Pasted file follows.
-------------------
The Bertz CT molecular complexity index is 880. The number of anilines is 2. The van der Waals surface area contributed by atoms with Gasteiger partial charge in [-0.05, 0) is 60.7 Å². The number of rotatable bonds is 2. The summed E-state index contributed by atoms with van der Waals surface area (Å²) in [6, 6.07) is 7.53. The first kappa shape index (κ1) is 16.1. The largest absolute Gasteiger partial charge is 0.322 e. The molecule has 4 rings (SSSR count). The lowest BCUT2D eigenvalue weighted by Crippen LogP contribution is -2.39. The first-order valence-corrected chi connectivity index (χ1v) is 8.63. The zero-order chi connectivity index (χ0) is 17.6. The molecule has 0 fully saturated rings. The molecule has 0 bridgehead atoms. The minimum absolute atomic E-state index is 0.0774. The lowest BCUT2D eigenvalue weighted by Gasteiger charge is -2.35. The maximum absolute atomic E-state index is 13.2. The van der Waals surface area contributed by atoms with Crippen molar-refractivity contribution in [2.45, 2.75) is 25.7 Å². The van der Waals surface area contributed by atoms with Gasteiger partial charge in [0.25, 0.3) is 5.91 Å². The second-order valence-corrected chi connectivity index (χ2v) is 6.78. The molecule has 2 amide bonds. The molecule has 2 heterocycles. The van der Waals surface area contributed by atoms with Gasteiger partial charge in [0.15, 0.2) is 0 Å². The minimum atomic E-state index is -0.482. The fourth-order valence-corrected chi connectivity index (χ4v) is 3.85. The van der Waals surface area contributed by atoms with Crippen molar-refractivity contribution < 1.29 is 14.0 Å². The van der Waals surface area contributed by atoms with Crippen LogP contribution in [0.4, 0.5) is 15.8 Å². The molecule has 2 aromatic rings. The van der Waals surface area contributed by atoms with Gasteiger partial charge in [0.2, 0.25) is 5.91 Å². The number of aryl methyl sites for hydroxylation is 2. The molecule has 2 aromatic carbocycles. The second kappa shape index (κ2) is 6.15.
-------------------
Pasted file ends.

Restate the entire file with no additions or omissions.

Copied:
The Bertz CT molecular complexity index is 880. The number of anilines is 2. The van der Waals surface area contributed by atoms with Gasteiger partial charge in [-0.05, 0) is 60.7 Å². The number of rotatable bonds is 2. The summed E-state index contributed by atoms with van der Waals surface area (Å²) in [6, 6.07) is 7.53. The first kappa shape index (κ1) is 16.1. The largest absolute Gasteiger partial charge is 0.322 e. The molecule has 4 rings (SSSR count). The lowest BCUT2D eigenvalue weighted by Crippen LogP contribution is -2.39. The first-order valence-corrected chi connectivity index (χ1v) is 8.63. The zero-order chi connectivity index (χ0) is 17.6. The molecule has 0 fully saturated rings. The molecule has 0 bridgehead atoms. The minimum absolute atomic E-state index is 0.0774. The lowest BCUT2D eigenvalue weighted by Gasteiger charge is -2.35. The maximum absolute atomic E-state index is 13.2. The van der Waals surface area contributed by atoms with Crippen molar-refractivity contribution in [2.45, 2.75) is 25.7 Å². The van der Waals surface area contributed by atoms with Gasteiger partial charge in [0.25, 0.3) is 5.91 Å². The second-order valence-corrected chi connectivity index (χ2v) is 6.78. The molecule has 2 amide bonds. The molecule has 2 heterocycles. The van der Waals surface area contributed by atoms with Gasteiger partial charge in [0.15, 0.2) is 0 Å². The minimum atomic E-state index is -0.482. The fourth-order valence-corrected chi connectivity index (χ4v) is 3.85. The van der Waals surface area contributed by atoms with Crippen molar-refractivity contribution < 1.29 is 14.0 Å². The van der Waals surface area contributed by atoms with Crippen LogP contribution in [0.4, 0.5) is 15.8 Å². The molecule has 2 aromatic rings. The van der Waals surface area contributed by atoms with Gasteiger partial charge in [0.2, 0.25) is 5.91 Å². The number of aryl methyl sites for hydroxylation is 2. The molecule has 2 aromatic carbocycles. The second kappa shape index (κ2) is 6.15.